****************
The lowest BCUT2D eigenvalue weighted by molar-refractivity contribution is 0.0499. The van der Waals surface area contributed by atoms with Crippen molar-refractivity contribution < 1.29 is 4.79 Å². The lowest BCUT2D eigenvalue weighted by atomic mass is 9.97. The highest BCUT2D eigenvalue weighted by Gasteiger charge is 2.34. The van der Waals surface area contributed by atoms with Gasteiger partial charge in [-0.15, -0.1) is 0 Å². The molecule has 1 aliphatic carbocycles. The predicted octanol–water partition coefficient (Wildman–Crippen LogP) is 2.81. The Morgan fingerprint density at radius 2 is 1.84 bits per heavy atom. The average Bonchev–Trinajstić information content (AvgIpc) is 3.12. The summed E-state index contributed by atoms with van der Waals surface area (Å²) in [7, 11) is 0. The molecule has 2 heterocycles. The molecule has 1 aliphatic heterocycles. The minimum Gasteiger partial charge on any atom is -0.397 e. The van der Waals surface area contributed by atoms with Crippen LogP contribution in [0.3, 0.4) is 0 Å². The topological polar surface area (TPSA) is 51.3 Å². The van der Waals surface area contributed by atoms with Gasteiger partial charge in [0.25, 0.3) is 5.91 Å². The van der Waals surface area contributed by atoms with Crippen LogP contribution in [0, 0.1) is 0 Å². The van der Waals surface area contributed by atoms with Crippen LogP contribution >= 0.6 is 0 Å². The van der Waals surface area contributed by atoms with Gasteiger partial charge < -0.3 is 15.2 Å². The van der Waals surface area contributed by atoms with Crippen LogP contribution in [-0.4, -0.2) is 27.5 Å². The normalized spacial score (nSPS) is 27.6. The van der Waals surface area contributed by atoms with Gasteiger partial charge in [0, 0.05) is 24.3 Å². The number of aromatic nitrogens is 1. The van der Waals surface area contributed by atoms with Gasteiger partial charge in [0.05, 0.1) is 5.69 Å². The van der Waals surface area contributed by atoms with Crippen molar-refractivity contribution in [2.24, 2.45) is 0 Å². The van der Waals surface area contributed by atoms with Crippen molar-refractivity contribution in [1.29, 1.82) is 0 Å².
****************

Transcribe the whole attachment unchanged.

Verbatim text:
The lowest BCUT2D eigenvalue weighted by molar-refractivity contribution is 0.0499. The van der Waals surface area contributed by atoms with Crippen molar-refractivity contribution < 1.29 is 4.79 Å². The lowest BCUT2D eigenvalue weighted by atomic mass is 9.97. The highest BCUT2D eigenvalue weighted by Gasteiger charge is 2.34. The van der Waals surface area contributed by atoms with Gasteiger partial charge in [-0.15, -0.1) is 0 Å². The molecule has 1 aliphatic carbocycles. The predicted octanol–water partition coefficient (Wildman–Crippen LogP) is 2.81. The Morgan fingerprint density at radius 2 is 1.84 bits per heavy atom. The average Bonchev–Trinajstić information content (AvgIpc) is 3.12. The summed E-state index contributed by atoms with van der Waals surface area (Å²) in [7, 11) is 0. The molecule has 2 heterocycles. The molecule has 1 aliphatic heterocycles. The minimum Gasteiger partial charge on any atom is -0.397 e. The van der Waals surface area contributed by atoms with Crippen LogP contribution in [0.3, 0.4) is 0 Å². The topological polar surface area (TPSA) is 51.3 Å². The van der Waals surface area contributed by atoms with Gasteiger partial charge in [0.25, 0.3) is 5.91 Å². The van der Waals surface area contributed by atoms with Crippen LogP contribution in [0, 0.1) is 0 Å². The van der Waals surface area contributed by atoms with Crippen LogP contribution >= 0.6 is 0 Å². The van der Waals surface area contributed by atoms with Gasteiger partial charge < -0.3 is 15.2 Å². The van der Waals surface area contributed by atoms with Crippen LogP contribution in [-0.4, -0.2) is 27.5 Å². The normalized spacial score (nSPS) is 27.6. The van der Waals surface area contributed by atoms with Gasteiger partial charge in [0, 0.05) is 24.3 Å². The number of aromatic nitrogens is 1. The van der Waals surface area contributed by atoms with Gasteiger partial charge in [0.05, 0.1) is 5.69 Å². The van der Waals surface area contributed by atoms with Crippen molar-refractivity contribution in [2.24, 2.45) is 0 Å². The van der Waals surface area contributed by atoms with Crippen molar-refractivity contribution in [1.29, 1.82) is 0 Å².